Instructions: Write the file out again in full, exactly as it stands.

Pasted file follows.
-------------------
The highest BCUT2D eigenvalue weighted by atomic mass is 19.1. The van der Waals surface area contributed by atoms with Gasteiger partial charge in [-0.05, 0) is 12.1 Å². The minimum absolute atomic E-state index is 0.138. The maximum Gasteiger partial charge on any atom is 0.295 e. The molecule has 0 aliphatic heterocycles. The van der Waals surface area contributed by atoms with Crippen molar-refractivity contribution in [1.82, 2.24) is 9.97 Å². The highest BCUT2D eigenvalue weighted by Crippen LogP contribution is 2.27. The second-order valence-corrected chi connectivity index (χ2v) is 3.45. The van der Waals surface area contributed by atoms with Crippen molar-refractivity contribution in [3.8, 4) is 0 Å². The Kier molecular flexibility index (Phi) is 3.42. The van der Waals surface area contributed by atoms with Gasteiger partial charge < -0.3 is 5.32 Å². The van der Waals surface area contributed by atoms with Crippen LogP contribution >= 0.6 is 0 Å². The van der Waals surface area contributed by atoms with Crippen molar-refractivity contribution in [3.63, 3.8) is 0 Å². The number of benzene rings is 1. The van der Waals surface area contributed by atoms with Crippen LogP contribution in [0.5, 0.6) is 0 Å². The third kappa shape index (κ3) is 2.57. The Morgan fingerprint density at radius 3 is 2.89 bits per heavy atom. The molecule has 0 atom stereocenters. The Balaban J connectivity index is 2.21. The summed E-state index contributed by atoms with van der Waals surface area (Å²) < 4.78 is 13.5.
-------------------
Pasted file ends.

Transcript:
The highest BCUT2D eigenvalue weighted by atomic mass is 19.1. The van der Waals surface area contributed by atoms with Gasteiger partial charge in [-0.05, 0) is 12.1 Å². The minimum absolute atomic E-state index is 0.138. The maximum Gasteiger partial charge on any atom is 0.295 e. The molecule has 0 aliphatic heterocycles. The van der Waals surface area contributed by atoms with Crippen molar-refractivity contribution in [1.82, 2.24) is 9.97 Å². The highest BCUT2D eigenvalue weighted by Crippen LogP contribution is 2.27. The second-order valence-corrected chi connectivity index (χ2v) is 3.45. The van der Waals surface area contributed by atoms with Crippen molar-refractivity contribution in [3.8, 4) is 0 Å². The Kier molecular flexibility index (Phi) is 3.42. The van der Waals surface area contributed by atoms with Gasteiger partial charge < -0.3 is 5.32 Å². The van der Waals surface area contributed by atoms with Crippen LogP contribution >= 0.6 is 0 Å². The van der Waals surface area contributed by atoms with Crippen molar-refractivity contribution in [3.63, 3.8) is 0 Å². The number of benzene rings is 1. The van der Waals surface area contributed by atoms with Crippen LogP contribution in [0.5, 0.6) is 0 Å². The third kappa shape index (κ3) is 2.57. The Morgan fingerprint density at radius 3 is 2.89 bits per heavy atom. The molecule has 0 atom stereocenters. The Balaban J connectivity index is 2.21. The summed E-state index contributed by atoms with van der Waals surface area (Å²) < 4.78 is 13.5.